Here's a thought for discussion.
Tom Tom and now Navigon (remember them?) have both announced navigation software for the iPhone. Garmin is supposed to release the much anticipated Nuviphone (or whatever they are going to call it) sometime this year after delay upon delay.
It seems like navigation is starting to become more portable and being included in more devices. Are we going to find ourselves in a position where you have a device that does all things - GPS, camera, smartphone, etc. - sort of like a "Jack of all trades but master of none" scenario? Or is the convergence of technology going to lead to a backlash when people realize that a standalone GPS unit is still far superior to a software solution on a phone?
I would be interested in hearing what our forum members think.
... GPS, camera, smartphone, etc...
That's my Blackjack II. I have Garmin Moble XT installed on it.
I have a friend with an Iphone who was hoping to use it as, among other things, the "one tool" for geocaching. But after trying it a few times she discovered that, for her at least, while the GPS in the Iphone may be adequate to find a restaurant, it isn't precise enough to locate a container in the woods. So now she owns an Iphone and a Garmin Colorado.
Many people are going to want the "Swiss Army Knife" convenience of technological convergence, but let's face it, sometimes the scissors in a Swiss Army Knife aren't going to cut what you need to cut, and you'll have to get a pair of "real" scissors to do the job. Same with buying "home theater" packages versus component equipment. If the market is big enough (and I think that's certainly the case for the smart phone/GPS/camera market), there will be room, and buyers, for both approaches.
The standalone GPS isn't going anywhere anytime soon, but think of all the devices the multi-function cellphone has eliminated : home phone (for many), PDA, MP3 player, low resolution (soon to be mid to high) digital camera, etc.
There's a reason for "best of breed" in many tools, appliances, electronics, etc. The "all-in-one" is definitely a bonus when your needs are light, but they're aggravating when your needs exceed their capabilities. For example, I have an HP color inkjet that also scans, faxes, copies. It's cost and especially speed would be unbearable for plain black text printing, so I have a low cost laser printer for those situations. Would love to have one printer, but I'll suffer with two.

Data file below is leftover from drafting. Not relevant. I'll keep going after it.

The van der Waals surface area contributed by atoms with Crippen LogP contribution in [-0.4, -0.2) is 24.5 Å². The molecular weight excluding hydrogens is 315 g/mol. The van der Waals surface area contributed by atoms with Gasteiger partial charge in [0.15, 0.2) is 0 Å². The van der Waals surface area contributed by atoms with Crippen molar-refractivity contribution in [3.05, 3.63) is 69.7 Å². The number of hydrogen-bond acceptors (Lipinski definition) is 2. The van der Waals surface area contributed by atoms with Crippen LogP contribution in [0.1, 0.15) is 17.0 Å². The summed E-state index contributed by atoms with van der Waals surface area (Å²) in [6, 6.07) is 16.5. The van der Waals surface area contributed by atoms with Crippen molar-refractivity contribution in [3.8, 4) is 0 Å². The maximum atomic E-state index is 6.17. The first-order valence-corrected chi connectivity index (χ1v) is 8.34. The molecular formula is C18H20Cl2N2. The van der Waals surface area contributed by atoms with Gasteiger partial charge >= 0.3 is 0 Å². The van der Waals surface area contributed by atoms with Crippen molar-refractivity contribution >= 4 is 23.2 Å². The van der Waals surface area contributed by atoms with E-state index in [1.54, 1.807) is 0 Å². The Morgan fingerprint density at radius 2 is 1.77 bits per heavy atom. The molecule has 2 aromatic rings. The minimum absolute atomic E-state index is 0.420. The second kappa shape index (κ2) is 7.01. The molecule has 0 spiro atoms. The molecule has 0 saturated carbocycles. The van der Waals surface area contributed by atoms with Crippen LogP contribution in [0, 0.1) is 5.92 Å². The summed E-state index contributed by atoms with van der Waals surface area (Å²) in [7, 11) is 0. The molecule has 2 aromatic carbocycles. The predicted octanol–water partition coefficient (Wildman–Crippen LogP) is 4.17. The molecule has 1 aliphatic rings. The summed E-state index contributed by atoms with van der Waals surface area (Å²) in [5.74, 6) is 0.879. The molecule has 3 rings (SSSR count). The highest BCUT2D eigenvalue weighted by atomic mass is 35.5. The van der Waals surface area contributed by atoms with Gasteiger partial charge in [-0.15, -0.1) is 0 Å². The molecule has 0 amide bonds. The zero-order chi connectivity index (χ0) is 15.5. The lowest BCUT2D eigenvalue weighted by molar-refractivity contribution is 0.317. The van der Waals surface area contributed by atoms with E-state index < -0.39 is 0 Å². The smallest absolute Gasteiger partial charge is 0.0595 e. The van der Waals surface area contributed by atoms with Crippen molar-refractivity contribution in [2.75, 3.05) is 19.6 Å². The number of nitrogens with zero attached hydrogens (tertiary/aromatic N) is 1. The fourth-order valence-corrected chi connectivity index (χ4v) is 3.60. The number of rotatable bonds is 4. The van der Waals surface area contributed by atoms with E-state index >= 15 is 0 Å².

Not that I've got a great phone camera, but I do have a decent point-and-shoot camera, 10Mp. I'm willing to bring that along when I want to record something for keeps. When someone puts an entire Nikon D90 or so in a cell phone, then I'll be convinced.
I've tried the nav on my Instinct phone (iPhone wannbe), and it's clear, accurate, and useable, but I'll still bring along my Garmin 200W if I really want to know how to get somewhere--big screen, easy to use (input in particular), and equally accurate.
What it comes down to for me is the man-machine interface. If we're so smart (as humans), we should be able to develop machines that work the way we want to work; not the other way around.
Some jurisdictions ban hand held GPS devices, so this may be a problem, unless it's mounted in the car. It's bad enough using a ce3ll, let alone holding a handheld GPS and trying to navigate.
I also have a Garmin Mobile XT on my phone..very cool. But it is what it is. It really is GPS lite but in a pinch and in many cases it is fine but it is weak in many ways. But you have to admit these all in one devices are getting better all the time.
I am using Garmin XT on a Palm 700w. It works good and is very adequate. At one time I also considered a standalone GPS, but what I have works for me. In the future the phone will become an all in one type tool. It will probably take a while before the phone GPS is accurate enough to geocache, use in the air, or on the open seas. Technology has advanced rapidly and continues to make leaping changes to our daily lives.
Many of these multi-function devices (phone/camera/GPS, printer/copier/fax, etc.) do a serviceable job and cost less than the individual devices separately. But I do not see multi-functional cell phone replacing a GPS unit. I have enough trouble seeing my 4.3" nuvi sitting on my dash, I'd have a heck of a time with a 2" cell phone screen!
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